There were several talks which stood out because they painted a good picture of some things which are further out, but which appear to be obtainable given consistent application of product improvement and sufficient resources.
Neil Gershenfeld, the director of the MIT Center for Bits and Atoms, talked about fabrication as digital process. The key idea is that at the moment all the knowledge about fabrication is in the machinery doing the fabrication, not in the material being fabricated. He talked about what becomes possible when physical fabrication become more akin to programming.
Hiroshi Ishii from the MIT Tangible Media group talked about Tangible Bits (user interfaces based on direct manipulation of physical embodiments of bits) and Radical Atoms (materials that can change form based on digital information)
Ivan Poupyrev is now at Google but was a part of the Disney Research labs. He demonstrated several inventions from his time at Disney. Touche, which can turn lots of ordinary surface into touch sensitive input devices. He demonstrated a way to generate minute amounts of power locally without batteries, via rubbing pieces of paper together (as in turning the pages of a book). His final demo, Aireal, is a way of using puffs of air to create invisible haptic displays. The overall theme for all of these inventions was “How can we make the whole world interactive”?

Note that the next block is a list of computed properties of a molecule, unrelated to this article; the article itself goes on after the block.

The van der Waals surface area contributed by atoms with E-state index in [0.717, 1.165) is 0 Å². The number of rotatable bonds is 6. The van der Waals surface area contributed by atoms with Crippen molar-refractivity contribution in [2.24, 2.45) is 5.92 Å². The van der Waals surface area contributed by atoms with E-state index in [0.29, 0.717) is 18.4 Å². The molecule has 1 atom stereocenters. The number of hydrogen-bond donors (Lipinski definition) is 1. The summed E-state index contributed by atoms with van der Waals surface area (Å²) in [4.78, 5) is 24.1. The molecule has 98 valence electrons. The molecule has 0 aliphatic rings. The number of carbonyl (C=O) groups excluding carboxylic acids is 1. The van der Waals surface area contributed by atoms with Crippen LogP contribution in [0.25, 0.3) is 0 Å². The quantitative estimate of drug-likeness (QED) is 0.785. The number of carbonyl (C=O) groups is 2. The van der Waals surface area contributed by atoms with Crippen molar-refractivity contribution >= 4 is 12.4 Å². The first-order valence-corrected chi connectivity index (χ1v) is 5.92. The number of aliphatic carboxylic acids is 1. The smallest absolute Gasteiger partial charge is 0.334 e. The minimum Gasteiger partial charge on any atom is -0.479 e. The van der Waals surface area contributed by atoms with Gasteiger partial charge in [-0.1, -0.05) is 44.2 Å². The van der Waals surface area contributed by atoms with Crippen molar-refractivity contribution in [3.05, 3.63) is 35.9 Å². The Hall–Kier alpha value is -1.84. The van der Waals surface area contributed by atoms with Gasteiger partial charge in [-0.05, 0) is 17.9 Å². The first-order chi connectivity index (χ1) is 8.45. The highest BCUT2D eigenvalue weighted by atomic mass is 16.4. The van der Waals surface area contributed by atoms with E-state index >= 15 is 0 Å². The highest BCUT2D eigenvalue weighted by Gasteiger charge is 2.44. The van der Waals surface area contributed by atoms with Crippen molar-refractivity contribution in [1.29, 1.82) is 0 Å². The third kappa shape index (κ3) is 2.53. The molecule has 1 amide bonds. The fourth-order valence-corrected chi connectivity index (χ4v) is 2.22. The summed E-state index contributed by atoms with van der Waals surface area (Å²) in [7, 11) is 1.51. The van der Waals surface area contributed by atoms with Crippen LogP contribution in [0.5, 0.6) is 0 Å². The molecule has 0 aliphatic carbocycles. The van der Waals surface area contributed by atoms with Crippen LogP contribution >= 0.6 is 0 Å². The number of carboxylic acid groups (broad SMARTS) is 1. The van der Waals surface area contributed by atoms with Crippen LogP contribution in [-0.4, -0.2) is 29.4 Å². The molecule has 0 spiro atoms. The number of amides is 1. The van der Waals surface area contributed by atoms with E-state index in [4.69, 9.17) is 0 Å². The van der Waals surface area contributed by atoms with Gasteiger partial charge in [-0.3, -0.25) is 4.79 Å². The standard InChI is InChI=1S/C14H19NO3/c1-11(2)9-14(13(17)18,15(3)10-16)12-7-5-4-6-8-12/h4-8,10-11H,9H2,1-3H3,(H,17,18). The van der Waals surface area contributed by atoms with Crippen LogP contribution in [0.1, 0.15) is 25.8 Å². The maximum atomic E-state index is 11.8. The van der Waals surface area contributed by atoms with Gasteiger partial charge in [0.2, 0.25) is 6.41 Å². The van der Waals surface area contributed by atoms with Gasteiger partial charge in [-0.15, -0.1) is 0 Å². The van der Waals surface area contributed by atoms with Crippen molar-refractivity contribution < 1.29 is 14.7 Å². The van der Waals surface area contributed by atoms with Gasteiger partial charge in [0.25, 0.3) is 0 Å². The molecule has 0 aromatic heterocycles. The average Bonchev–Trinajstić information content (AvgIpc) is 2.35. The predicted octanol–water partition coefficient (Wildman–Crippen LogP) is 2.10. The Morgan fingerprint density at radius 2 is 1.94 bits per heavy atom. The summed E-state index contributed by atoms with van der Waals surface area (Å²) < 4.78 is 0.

Beth Comstock is the Chief Marketing Officer at GE. She talked about the fact that GE makes a huge range of machines of all kinds, and has experience with all kinds of materials and electronics. GE is looking ahead to taking those machines and enhancing them and the data that they produce via software. GE is a physical first company that is in the process of becoming digital, and leading us into a Brilliant Age. In this age: